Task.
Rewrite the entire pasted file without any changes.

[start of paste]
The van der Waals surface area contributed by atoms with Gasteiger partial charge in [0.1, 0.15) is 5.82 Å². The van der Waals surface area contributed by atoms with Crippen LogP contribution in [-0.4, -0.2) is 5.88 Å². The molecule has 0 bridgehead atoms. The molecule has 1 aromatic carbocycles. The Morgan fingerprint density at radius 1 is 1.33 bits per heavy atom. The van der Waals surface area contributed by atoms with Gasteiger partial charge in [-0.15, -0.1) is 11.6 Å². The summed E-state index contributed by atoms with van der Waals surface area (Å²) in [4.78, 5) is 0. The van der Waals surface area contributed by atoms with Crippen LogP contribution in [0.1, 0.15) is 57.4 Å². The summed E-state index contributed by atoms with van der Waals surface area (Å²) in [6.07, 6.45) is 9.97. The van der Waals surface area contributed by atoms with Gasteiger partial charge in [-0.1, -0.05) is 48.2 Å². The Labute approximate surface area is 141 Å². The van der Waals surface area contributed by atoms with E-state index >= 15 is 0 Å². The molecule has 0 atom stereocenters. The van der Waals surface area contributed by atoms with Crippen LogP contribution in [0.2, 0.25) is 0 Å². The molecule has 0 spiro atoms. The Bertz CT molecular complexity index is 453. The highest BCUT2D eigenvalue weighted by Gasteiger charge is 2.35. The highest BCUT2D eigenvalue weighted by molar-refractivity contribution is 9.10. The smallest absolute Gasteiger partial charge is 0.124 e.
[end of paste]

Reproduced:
The van der Waals surface area contributed by atoms with Gasteiger partial charge in [0.1, 0.15) is 5.82 Å². The van der Waals surface area contributed by atoms with Crippen LogP contribution in [-0.4, -0.2) is 5.88 Å². The molecule has 0 bridgehead atoms. The molecule has 1 aromatic carbocycles. The Morgan fingerprint density at radius 1 is 1.33 bits per heavy atom. The van der Waals surface area contributed by atoms with Gasteiger partial charge in [-0.15, -0.1) is 11.6 Å². The summed E-state index contributed by atoms with van der Waals surface area (Å²) in [4.78, 5) is 0. The van der Waals surface area contributed by atoms with Crippen LogP contribution in [0.1, 0.15) is 57.4 Å². The summed E-state index contributed by atoms with van der Waals surface area (Å²) in [6.07, 6.45) is 9.97. The van der Waals surface area contributed by atoms with Gasteiger partial charge in [-0.1, -0.05) is 48.2 Å². The Labute approximate surface area is 141 Å². The van der Waals surface area contributed by atoms with E-state index >= 15 is 0 Å². The molecule has 0 atom stereocenters. The van der Waals surface area contributed by atoms with Crippen LogP contribution in [0.2, 0.25) is 0 Å². The molecule has 0 spiro atoms. The Bertz CT molecular complexity index is 453. The highest BCUT2D eigenvalue weighted by Gasteiger charge is 2.35. The highest BCUT2D eigenvalue weighted by molar-refractivity contribution is 9.10. The smallest absolute Gasteiger partial charge is 0.124 e.